Tax Plan Vision Hazy as Mnuchin, Brady Disagree on Border Tax

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By Laura Davison and Kaustuv Basu

Treasury Secretary Steven Mnuchin made appearances before the two tax-writing committees this week, reiterating the administration’s concerns about the House GOP’s border adjustment tax and raising doubts about whether the idea has enough momentum among Republicans to pass the House.

Mnuchin divulged few details about the White House’s priorities for tax reform during the May 24 and 25 testimonies before the House Ways and Means and Senate Finance committees. Questions will be answered when the House, Senate, and White House come to consensus on a tax plan, he said.

When asked about specific provisions that would be needed to raise revenue to pay for lower rates, such as eliminating like-kind exchanges or deductions for student loans, Mnuchin replied with a stock response that the White House is “looking at everything.”

But everything, thus far, likely doesn’t include the border adjustment tax. Pressure is mounting on House Ways and Means Committee Chairman Kevin Brady (R-Texas) to make a decision on the controversial provision at the center of his tax plan, which would tax imports at 20 percent.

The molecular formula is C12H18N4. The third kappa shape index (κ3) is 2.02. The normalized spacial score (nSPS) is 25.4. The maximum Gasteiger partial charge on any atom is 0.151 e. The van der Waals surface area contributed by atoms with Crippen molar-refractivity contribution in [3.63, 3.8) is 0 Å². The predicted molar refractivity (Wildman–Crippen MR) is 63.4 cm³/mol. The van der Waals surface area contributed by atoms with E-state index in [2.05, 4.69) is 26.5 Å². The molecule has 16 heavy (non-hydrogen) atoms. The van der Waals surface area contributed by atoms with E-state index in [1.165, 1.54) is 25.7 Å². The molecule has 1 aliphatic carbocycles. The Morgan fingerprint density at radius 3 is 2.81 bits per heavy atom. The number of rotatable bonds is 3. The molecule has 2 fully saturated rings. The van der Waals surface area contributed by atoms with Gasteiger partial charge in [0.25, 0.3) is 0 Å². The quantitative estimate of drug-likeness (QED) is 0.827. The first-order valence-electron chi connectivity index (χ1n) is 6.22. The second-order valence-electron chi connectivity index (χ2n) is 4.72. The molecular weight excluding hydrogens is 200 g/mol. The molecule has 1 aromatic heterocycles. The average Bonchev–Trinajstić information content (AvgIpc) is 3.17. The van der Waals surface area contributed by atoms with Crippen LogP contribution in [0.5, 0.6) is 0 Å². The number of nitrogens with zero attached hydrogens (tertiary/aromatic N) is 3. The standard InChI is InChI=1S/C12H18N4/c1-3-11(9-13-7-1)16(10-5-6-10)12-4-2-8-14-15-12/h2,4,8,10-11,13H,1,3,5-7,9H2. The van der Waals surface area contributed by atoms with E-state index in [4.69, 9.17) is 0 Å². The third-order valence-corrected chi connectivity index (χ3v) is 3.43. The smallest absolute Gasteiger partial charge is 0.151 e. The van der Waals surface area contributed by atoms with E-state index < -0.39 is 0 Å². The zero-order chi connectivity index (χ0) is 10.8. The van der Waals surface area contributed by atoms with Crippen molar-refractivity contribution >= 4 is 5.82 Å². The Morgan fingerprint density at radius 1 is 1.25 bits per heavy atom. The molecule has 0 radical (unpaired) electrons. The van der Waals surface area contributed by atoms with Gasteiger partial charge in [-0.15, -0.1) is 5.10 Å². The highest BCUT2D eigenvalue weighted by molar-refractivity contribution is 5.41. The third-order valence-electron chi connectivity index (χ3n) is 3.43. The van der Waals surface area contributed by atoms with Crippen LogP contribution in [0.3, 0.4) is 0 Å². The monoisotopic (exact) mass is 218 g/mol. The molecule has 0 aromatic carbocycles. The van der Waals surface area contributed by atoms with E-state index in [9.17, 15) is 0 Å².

Rep. Dave Brat (R-Va.), a member of the House Freedom Caucus, an ultra-conservative group of about three dozen lawmakers, thinks that there should be a whip count in the House Republican Caucus about where members stand on border adjustability.

Solution Needed ‘Yesterday’

“So we needed to solve that one like yesterday,” Brat said, adding that precious time is being spent on trying to push the border tax. “The border adjustable piece, we got to find a solution to that quick. We can’t be waiting several more weeks and have that piece collapse and then you got a trillion dollar problem on your hands.”

Brat said he spoke about his concern about timing at a conference-wide meeting May 25. Brady told reporters later that day he wasn’t open to such a whip count.

“No, for the same reason we don’t whip any single provision of tax reform. Because at the end of the day, our business and families will be looking at the whole picture,” he said.

Frequently Asked Questions

Unlike at the Ways and Means hearing where border adjustability was a frequently discussed topic, Sen. Dean Heller (R-Nev.) was the only Finance Committee member to mention the BAT. Several Republican senators have dismissed the provision as politically problematic and something that likely won’t get much play outside the House.

Heller asked what other ways the White House could replace the approximately $1 trillion in revenue over a decade that the border adjustment is projected to raise.

“This is all about base broadening,” Mnuchin said. “We are working hard to look at lots of different alternatives as to how to fill that gap. We’re looking at everything, as you know. Nothing is off the table.”

To contact the reporters on this story: Laura Davison in Washington at and Kaustuv Basu in Washington at

To contact the editor responsible for this story: Meg Shreve at

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